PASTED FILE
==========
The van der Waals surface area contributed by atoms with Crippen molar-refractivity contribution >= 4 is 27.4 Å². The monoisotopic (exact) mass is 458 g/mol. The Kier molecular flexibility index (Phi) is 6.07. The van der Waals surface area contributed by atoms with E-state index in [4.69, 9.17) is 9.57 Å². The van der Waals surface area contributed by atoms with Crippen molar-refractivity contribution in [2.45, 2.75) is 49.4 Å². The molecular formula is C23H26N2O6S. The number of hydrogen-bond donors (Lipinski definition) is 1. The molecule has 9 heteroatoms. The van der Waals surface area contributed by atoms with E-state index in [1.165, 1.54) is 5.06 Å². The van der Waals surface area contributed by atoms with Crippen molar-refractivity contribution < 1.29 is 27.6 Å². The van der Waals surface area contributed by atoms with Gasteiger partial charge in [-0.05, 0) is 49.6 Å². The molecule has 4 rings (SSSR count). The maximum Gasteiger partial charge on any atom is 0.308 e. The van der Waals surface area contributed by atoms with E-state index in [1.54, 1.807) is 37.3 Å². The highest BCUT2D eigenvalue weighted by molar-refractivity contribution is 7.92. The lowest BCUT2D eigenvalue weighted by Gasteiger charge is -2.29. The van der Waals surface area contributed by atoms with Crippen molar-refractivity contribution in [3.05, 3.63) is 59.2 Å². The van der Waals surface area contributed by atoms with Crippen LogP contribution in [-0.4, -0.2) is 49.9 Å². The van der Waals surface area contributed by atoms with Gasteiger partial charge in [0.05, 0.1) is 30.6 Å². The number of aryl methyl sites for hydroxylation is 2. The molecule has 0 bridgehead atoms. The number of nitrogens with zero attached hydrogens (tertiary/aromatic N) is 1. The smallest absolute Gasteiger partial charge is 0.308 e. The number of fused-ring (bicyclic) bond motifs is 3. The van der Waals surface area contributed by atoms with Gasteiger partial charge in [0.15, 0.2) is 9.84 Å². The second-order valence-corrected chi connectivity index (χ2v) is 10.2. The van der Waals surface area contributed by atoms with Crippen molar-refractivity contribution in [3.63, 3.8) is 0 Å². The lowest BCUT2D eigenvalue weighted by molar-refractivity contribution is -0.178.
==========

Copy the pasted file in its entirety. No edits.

The van der Waals surface area contributed by atoms with Crippen molar-refractivity contribution >= 4 is 27.4 Å². The monoisotopic (exact) mass is 458 g/mol. The Kier molecular flexibility index (Phi) is 6.07. The van der Waals surface area contributed by atoms with E-state index in [4.69, 9.17) is 9.57 Å². The van der Waals surface area contributed by atoms with Crippen molar-refractivity contribution in [2.45, 2.75) is 49.4 Å². The molecular formula is C23H26N2O6S. The number of hydrogen-bond donors (Lipinski definition) is 1. The molecule has 9 heteroatoms. The van der Waals surface area contributed by atoms with E-state index in [1.165, 1.54) is 5.06 Å². The van der Waals surface area contributed by atoms with Crippen molar-refractivity contribution < 1.29 is 27.6 Å². The van der Waals surface area contributed by atoms with Gasteiger partial charge in [-0.05, 0) is 49.6 Å². The molecule has 4 rings (SSSR count). The maximum Gasteiger partial charge on any atom is 0.308 e. The van der Waals surface area contributed by atoms with E-state index in [1.54, 1.807) is 37.3 Å². The highest BCUT2D eigenvalue weighted by molar-refractivity contribution is 7.92. The lowest BCUT2D eigenvalue weighted by Gasteiger charge is -2.29. The van der Waals surface area contributed by atoms with Crippen molar-refractivity contribution in [3.05, 3.63) is 59.2 Å². The van der Waals surface area contributed by atoms with Crippen LogP contribution in [-0.4, -0.2) is 49.9 Å². The van der Waals surface area contributed by atoms with Gasteiger partial charge in [0.05, 0.1) is 30.6 Å². The number of aryl methyl sites for hydroxylation is 2. The molecule has 0 bridgehead atoms. The number of nitrogens with zero attached hydrogens (tertiary/aromatic N) is 1. The smallest absolute Gasteiger partial charge is 0.308 e. The number of fused-ring (bicyclic) bond motifs is 3. The van der Waals surface area contributed by atoms with Gasteiger partial charge in [0.15, 0.2) is 9.84 Å². The second-order valence-corrected chi connectivity index (χ2v) is 10.2. The van der Waals surface area contributed by atoms with Crippen molar-refractivity contribution in [3.63, 3.8) is 0 Å². The lowest BCUT2D eigenvalue weighted by molar-refractivity contribution is -0.178.